Submitted to: Journal of Chemical Ecology
Publication Type: Peer Reviewed Journal
Publication Acceptance Date: 6/26/1997
Publication Date: N/A
Citation: Interpretive Summary: Successful biological control of insect pests requires a good understanding of ecological interactions, including those involving chemicals, between the insects and their predators. Certain kinds of insects emit defensive chemicals that provide protection from birds, lizards, and other predators. The cydnid bugs are one group of insects which were thought to produce defensive chemicals, but the chemistry and defensive biology had not been studied. The habits of these bugs are interesting because the adults care for their young, housing them in underground burrows and feeding them seeds from a species of mint plant. The chemicals emitted from disturbed ("threatened") bugs were analyzed and identified. Four compounds are present in the secretions of both sexes; and two additional compounds are emitted only from females and may function as a pheromone, to attract males for mating. The ability of the bugs to deter predators was studied. One kind of lizard and two kinds of birds quickly learned to avoid eating the bugs, but the bugs were always readily consumed by one kind of mouse, thus the effectiveness of the defensive chemicals depended on the predator involved. The information in the paper will add to the basic knowledge and be of interest to scientists studying chemical interactions between insects and their vertebrate predators.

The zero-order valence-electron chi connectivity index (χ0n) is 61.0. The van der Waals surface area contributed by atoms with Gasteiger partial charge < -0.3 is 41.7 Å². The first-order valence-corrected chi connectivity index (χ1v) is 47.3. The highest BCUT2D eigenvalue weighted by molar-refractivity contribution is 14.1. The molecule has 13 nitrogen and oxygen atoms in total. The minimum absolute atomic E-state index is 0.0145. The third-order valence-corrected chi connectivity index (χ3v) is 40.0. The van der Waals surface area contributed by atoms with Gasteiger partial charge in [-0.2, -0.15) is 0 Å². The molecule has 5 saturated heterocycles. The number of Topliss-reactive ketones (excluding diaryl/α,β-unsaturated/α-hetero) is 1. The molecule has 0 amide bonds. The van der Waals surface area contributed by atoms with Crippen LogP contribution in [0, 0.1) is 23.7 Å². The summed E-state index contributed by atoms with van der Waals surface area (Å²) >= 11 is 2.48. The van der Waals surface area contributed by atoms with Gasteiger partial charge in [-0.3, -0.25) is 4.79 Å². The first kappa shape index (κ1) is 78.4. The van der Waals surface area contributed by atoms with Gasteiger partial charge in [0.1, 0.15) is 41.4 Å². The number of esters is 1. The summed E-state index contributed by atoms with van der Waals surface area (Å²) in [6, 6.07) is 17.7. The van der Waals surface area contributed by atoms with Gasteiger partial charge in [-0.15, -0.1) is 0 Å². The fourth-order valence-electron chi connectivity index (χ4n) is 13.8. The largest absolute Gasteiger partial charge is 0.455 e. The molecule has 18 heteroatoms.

Technical Abstract: Adult Sehirus cinctus cinctus emit a volatile secretion when tactually stimulated. We identified the volatile components by gas chromatography, high performance liquid chromatography, and mass spectrometry. The secretion of both sexes contained (1R)-(+)-alpha-pinene, (1S)-(-)-Beta-pinene, Beta-myrcene, (R)-(+)-limonene, and alpha-terpinolene. Two additional compounds were found in only female secretions: E-2-hexenyl acetate and E-2-octenal. We also tested the defensive capability of this insect by offering it to various predators. Anoles, starlings, and a killdeer rejected S. c. cinctus after an initial sampling. These findings suggest that the secretion plays a defensive role.